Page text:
tlhIngan-Hol Archive: Wed Jun 19 10:58:36 2002

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Re: comparatives

> >>qatlh nger lughbe' qonbogh HaDwI' DIv law', nger lughbe' pabbogh neH
> >>Ha DwI' DIv puS?
> >Note in an old grammarian's corner that Krankor was very disappointed
> >to hear from Okrand that you can't stretch a comparative sentence that far. 
> >You often ...
> ... What I'm countering is the claim that I have
> stretched the comparative construction too far. I think I have stayed 
> perfectly within the bounds of the grammar.
> >You can't use an adjective on A or B in A Q law' B Q puS.
> Actually, that's not even what I did, and to my knowledge I don't do
> this in general. I don't deny that my sentence is difficult to parse, even 
> syntactically ambiguous due to the -bogh's. But the noun phrases under 
> comparison do not have adjectivals. Rather, they are heads of relative 
> clauses. Here is the parse of my sentence.
> ADV=(qatlh)
> A=(nger lughbe' qonbogh HaDwI')

So, what is the word {lughbe'} doing here? I see it as an adjective applying to 
{nger}, which is exactly what I said you can't do, and exactly what you said 
you didn't do and do not, in general, do. So, if that's not what that word is 
doing, what IS that word doing? You are trying to say that the word {lughbe'}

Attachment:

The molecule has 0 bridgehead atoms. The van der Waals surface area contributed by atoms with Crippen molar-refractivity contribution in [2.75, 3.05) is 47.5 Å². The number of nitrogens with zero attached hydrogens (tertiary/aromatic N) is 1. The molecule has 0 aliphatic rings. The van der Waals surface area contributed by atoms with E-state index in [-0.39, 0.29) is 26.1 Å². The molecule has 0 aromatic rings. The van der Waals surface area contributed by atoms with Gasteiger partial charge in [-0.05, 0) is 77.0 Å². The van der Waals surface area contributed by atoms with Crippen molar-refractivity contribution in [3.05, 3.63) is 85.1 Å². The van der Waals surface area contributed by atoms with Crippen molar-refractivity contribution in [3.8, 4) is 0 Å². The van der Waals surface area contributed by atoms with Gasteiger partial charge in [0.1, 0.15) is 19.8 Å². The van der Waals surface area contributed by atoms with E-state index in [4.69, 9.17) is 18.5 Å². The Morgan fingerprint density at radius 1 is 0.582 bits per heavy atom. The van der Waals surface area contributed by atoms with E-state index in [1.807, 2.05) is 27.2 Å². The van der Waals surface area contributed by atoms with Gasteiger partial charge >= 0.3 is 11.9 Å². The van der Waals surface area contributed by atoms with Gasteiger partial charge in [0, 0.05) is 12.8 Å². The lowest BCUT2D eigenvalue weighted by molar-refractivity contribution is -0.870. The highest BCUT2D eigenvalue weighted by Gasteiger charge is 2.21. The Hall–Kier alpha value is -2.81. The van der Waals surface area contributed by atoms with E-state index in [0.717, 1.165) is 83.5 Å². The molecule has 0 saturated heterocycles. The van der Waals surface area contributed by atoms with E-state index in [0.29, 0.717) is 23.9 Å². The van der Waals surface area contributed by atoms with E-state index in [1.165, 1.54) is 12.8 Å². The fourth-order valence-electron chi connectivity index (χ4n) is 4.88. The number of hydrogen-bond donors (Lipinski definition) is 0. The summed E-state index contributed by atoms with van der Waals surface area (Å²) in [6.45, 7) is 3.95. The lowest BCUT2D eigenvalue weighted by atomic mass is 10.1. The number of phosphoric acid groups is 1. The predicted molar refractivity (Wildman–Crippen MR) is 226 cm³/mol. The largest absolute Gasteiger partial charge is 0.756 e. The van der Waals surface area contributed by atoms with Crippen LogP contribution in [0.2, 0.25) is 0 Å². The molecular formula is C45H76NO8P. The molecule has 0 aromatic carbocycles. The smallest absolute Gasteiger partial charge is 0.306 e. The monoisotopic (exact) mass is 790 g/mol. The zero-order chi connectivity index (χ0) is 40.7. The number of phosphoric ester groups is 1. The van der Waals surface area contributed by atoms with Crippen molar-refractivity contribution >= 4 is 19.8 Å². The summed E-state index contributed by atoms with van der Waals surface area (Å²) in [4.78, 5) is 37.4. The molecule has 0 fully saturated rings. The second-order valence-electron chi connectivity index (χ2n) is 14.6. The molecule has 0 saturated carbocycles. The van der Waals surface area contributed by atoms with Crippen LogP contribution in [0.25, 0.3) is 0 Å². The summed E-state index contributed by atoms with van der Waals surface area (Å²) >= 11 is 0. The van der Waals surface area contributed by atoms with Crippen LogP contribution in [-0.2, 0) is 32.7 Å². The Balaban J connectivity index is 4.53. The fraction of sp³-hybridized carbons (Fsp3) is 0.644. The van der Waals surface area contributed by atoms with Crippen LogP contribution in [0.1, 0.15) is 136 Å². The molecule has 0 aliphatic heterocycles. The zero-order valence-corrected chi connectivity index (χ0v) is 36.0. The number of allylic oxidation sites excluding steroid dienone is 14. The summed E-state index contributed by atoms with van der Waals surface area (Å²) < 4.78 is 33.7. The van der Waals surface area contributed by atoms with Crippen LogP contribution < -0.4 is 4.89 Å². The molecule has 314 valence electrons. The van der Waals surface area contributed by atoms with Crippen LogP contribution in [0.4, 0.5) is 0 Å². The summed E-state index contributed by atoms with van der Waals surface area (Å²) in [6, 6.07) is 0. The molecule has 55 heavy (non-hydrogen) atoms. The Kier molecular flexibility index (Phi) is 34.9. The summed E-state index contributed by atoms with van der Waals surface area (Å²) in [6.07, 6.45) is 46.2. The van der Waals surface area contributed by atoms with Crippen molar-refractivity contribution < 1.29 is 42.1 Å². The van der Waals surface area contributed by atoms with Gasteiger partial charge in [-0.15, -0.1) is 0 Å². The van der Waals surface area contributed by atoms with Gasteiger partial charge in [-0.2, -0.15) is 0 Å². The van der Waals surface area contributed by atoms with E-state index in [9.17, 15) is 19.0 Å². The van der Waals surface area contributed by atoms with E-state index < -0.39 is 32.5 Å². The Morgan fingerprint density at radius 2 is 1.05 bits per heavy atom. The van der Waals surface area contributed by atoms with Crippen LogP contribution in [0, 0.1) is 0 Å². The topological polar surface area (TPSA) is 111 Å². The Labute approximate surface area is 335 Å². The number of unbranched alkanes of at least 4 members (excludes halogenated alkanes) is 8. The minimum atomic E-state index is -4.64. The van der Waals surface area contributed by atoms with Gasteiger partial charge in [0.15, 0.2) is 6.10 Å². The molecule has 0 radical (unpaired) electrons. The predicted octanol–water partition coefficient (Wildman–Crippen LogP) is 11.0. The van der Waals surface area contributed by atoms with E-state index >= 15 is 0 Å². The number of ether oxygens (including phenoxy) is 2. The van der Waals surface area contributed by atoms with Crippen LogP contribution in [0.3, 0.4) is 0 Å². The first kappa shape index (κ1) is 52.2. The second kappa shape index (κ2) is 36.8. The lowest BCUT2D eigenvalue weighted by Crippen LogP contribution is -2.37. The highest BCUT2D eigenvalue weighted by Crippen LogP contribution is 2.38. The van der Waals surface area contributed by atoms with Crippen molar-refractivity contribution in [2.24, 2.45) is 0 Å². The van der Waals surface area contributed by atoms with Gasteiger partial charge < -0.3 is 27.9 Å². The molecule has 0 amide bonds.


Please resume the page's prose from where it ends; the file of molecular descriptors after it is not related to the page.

is part of the relative clause, so it doesn't count.

Ooohhh. I get it. You wanted {HaDwI'} to be the A, rather than {nger}. Well, 
this is exactly why Okrand says you can't do this.

Okrand has used adverbials and "topics" defined by nouns with {-'e'} as lead-
ins for comparatives, but I'm pretty sure that in the HolQeD article that 
Krankor was so unhappy with, Okrand said you can't do something as complex as a 
relative clause for A or B in A Q law' B Q puS.

You really are extending the grammar farther than it goes. Comparatives are 
extremely simple. They are one trick ponies. You are trying to get them to do 
more tricks than they can handle, according to Klingon norms.

I know that you think this is all a combination of simple grammar, but it is a 
complex combination of simple grammar and the net is that you put more weight 
on a comparative than it is built to carry.

Krankor wishes you were right. I'm sure others do, too, but unfortunately 
Okrand has spoken out against this, specifically and in canon, about the most 
complex thing he's ever done with comparatives was the {qIbDaq SuvwI'e' SoH yoH 
law' Hoch yoH puS!}. I'm paraphrasing from memory, so I probably don't have the 
right verb of quality there.

Oddly, I'm not trying to tell you that you can't do this. I am telling you that 
when you do this, you probably can't justify it with the certainty that you 
believe you can.

Basically, as I understand it, the most complex thing you can do with a 
comparison and know it's okay is:

Header A Q law' B Q puS.

You can use other contrasting adjectives instead of {law'} and {puS} if you 
want to be weird about it and risk being understood, but Okrand says that's 

You can probably also go as far as:

Header A Q law' header B Q puS.

That's a guess. I don't think Okrand has done this and I don't think he's said 
we could do this, but this much of a stretch might be justified.

What you can't do is replace A or B with relative clauses or noun phrases 
including adjectives or other more complex grammar. You can probably use noun-
noun possessives in place of single nouns in A or B, but that's about it.